Teresa Mendoza, a house cleaner, frequents a money transfer house in Oceanside to wire money to two family members in Puebla, Mexico.
“I know the need in Mexico and God has blessed me with my job so I am able to contribute to my family what I can,” said Mendoza while visiting the business Friday.
Nashielly Marquez was also wiring money.
“I am sending money to my aunt to help her and so she can send me some items back from Oaxaca too,” she said.
Money transfer houses remained busy during the pandemic as workers like Mendoza and Marquez sent wire transfers, known as remittances, to their families living south of the border.
Some $41 billion in remittances were wired in 2020, a historic amount despite the economic impact of the pandemic.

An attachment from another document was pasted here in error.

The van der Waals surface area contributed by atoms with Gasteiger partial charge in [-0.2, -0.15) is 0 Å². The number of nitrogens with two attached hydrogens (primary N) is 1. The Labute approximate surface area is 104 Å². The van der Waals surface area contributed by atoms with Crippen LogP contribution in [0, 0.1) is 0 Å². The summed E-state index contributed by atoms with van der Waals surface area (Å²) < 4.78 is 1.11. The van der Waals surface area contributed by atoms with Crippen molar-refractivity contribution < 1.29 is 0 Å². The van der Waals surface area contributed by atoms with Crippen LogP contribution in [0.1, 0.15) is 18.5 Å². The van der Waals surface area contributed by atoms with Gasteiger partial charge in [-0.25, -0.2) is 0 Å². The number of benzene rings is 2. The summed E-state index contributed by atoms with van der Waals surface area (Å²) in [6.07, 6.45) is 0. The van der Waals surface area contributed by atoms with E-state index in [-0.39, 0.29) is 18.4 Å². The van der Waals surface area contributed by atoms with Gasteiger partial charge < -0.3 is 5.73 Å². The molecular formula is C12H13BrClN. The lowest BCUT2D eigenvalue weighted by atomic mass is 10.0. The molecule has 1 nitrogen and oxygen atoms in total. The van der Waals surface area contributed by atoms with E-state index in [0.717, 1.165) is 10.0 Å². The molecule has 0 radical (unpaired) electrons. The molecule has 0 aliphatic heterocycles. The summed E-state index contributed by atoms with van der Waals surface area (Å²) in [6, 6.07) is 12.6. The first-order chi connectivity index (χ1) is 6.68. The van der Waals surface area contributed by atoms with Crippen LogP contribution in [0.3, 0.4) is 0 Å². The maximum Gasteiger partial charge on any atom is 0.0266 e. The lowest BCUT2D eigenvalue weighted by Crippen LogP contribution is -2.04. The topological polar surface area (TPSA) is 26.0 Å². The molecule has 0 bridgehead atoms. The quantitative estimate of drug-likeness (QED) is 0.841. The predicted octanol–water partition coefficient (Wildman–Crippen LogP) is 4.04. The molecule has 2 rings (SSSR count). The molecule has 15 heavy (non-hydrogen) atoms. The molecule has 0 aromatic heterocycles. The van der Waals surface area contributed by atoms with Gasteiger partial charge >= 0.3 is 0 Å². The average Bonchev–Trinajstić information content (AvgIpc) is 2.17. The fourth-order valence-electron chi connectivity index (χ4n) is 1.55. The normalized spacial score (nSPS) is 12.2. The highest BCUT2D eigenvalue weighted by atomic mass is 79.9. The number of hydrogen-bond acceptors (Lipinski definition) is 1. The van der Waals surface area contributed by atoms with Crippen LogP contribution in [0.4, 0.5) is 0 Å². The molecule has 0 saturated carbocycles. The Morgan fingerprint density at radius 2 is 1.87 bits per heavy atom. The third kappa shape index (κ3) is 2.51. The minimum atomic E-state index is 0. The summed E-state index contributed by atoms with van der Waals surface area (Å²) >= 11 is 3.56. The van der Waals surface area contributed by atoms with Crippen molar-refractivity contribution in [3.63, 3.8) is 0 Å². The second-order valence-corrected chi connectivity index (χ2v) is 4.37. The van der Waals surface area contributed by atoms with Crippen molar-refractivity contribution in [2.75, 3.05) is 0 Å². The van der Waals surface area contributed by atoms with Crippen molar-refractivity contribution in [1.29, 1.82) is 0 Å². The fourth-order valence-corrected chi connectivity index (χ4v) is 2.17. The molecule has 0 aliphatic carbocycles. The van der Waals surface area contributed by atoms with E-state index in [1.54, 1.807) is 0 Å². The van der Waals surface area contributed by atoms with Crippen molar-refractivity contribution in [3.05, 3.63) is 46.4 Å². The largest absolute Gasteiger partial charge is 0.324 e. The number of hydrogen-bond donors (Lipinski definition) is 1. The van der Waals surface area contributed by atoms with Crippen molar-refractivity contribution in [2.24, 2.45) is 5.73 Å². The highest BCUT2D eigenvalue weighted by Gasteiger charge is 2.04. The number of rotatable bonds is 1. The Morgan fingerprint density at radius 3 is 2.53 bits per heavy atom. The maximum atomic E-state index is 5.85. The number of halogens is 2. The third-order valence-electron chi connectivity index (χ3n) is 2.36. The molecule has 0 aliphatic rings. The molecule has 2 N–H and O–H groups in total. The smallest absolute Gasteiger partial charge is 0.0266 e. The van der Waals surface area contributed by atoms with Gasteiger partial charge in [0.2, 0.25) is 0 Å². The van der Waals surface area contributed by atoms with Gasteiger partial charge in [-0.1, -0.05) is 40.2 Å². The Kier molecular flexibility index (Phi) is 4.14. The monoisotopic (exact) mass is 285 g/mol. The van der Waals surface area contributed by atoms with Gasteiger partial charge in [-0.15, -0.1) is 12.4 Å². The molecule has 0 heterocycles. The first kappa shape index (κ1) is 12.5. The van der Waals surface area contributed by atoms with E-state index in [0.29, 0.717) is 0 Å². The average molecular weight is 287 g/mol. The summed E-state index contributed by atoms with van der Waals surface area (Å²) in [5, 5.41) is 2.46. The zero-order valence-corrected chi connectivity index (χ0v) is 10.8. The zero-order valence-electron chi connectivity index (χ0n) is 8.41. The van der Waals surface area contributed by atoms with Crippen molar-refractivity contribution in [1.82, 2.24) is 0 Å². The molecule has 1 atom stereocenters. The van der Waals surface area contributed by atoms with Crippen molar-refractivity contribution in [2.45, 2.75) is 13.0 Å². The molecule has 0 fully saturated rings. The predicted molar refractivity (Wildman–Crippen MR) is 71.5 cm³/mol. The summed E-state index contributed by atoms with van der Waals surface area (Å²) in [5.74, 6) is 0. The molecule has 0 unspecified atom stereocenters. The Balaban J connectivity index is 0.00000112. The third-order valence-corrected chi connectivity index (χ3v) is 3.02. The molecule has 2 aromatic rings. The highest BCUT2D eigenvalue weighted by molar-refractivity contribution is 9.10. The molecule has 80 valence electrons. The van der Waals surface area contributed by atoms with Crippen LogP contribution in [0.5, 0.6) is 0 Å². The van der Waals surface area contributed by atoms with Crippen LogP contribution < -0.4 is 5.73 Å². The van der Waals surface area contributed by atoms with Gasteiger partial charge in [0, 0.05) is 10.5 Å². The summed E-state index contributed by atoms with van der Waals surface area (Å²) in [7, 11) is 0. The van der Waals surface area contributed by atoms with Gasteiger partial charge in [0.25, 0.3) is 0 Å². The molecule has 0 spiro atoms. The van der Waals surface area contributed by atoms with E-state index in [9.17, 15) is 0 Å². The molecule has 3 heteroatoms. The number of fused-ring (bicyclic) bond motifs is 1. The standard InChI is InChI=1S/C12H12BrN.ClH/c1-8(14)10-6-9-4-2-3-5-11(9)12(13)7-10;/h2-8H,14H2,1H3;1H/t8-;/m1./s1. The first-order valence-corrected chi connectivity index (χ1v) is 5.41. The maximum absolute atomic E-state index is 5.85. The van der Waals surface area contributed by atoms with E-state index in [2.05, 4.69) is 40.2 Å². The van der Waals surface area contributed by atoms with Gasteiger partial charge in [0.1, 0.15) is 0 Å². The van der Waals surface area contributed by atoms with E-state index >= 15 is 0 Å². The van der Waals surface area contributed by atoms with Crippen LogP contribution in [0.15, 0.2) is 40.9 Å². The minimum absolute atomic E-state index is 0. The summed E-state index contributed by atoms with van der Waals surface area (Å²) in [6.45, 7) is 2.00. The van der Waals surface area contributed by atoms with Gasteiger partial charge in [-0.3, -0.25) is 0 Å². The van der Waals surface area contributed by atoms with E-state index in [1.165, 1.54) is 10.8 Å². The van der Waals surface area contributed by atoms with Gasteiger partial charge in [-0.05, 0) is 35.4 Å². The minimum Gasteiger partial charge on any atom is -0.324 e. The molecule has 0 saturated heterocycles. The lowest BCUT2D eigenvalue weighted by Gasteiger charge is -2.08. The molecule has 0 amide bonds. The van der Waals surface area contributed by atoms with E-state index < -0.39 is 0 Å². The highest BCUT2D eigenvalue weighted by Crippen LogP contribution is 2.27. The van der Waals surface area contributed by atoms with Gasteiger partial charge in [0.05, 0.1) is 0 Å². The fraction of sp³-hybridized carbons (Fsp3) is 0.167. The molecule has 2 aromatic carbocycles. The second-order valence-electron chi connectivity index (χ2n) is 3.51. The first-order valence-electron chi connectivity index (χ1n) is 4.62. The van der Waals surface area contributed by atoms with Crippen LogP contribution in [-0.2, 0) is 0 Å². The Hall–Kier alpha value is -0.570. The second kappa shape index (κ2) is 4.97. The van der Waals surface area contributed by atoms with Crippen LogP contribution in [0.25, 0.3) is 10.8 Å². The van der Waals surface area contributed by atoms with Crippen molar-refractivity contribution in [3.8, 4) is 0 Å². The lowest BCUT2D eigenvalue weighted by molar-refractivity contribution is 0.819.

Domingo Ramos Medina, an economist in Tijuana, says government aid that included U.S. stimulus checks and unemployment helped many families in Mexico stay afloat during quarantine.
“2020 was a historic year for remittances and it has to do with the government aid that helped workers [in the U.S.] who then sent money to their families in Mexico,” he said.
Ramos said that since the majority of families in Mexico hold informal jobs, there is no type of unemployment or insurance available to them. Therefore they rely on help from their families in the U.S.
By Tania Thorne